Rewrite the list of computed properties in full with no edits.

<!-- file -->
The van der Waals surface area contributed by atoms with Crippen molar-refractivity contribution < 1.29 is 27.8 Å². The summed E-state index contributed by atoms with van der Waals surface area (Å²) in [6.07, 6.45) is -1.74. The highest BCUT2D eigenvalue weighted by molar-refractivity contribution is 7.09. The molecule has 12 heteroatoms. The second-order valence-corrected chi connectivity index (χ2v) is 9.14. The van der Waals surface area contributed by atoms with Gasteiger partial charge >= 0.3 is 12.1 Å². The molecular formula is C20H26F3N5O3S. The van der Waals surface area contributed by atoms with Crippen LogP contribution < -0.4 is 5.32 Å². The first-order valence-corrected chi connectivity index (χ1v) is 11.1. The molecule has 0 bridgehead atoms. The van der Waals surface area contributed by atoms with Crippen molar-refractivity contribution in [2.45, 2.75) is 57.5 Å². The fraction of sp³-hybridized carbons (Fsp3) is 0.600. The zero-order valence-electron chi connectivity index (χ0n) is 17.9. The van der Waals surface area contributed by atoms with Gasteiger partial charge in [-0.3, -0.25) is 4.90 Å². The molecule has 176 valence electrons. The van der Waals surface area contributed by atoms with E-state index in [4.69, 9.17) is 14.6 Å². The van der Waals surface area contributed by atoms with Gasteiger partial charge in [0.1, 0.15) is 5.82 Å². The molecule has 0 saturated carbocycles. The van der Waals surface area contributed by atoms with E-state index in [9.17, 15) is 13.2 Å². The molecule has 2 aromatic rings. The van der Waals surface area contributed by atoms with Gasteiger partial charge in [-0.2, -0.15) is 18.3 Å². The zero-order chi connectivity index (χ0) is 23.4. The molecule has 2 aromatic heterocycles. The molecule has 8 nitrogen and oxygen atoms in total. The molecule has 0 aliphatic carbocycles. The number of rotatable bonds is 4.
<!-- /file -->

The van der Waals surface area contributed by atoms with Crippen molar-refractivity contribution < 1.29 is 27.8 Å². The summed E-state index contributed by atoms with van der Waals surface area (Å²) in [6.07, 6.45) is -1.74. The highest BCUT2D eigenvalue weighted by molar-refractivity contribution is 7.09. The molecule has 12 heteroatoms. The second-order valence-corrected chi connectivity index (χ2v) is 9.14. The van der Waals surface area contributed by atoms with Gasteiger partial charge >= 0.3 is 12.1 Å². The molecular formula is C20H26F3N5O3S. The van der Waals surface area contributed by atoms with Crippen LogP contribution < -0.4 is 5.32 Å². The first-order valence-corrected chi connectivity index (χ1v) is 11.1. The molecule has 0 bridgehead atoms. The van der Waals surface area contributed by atoms with Crippen molar-refractivity contribution in [2.45, 2.75) is 57.5 Å². The fraction of sp³-hybridized carbons (Fsp3) is 0.600. The zero-order valence-electron chi connectivity index (χ0n) is 17.9. The van der Waals surface area contributed by atoms with Gasteiger partial charge in [-0.3, -0.25) is 4.90 Å². The molecule has 176 valence electrons. The van der Waals surface area contributed by atoms with E-state index in [4.69, 9.17) is 14.6 Å². The van der Waals surface area contributed by atoms with Gasteiger partial charge in [0.1, 0.15) is 5.82 Å². The molecule has 0 saturated carbocycles. The van der Waals surface area contributed by atoms with E-state index in [9.17, 15) is 13.2 Å². The molecule has 2 aromatic rings. The van der Waals surface area contributed by atoms with Gasteiger partial charge in [-0.2, -0.15) is 18.3 Å². The zero-order chi connectivity index (χ0) is 23.4. The molecule has 2 aromatic heterocycles. The molecule has 8 nitrogen and oxygen atoms in total. The molecule has 0 aliphatic carbocycles. The number of rotatable bonds is 4.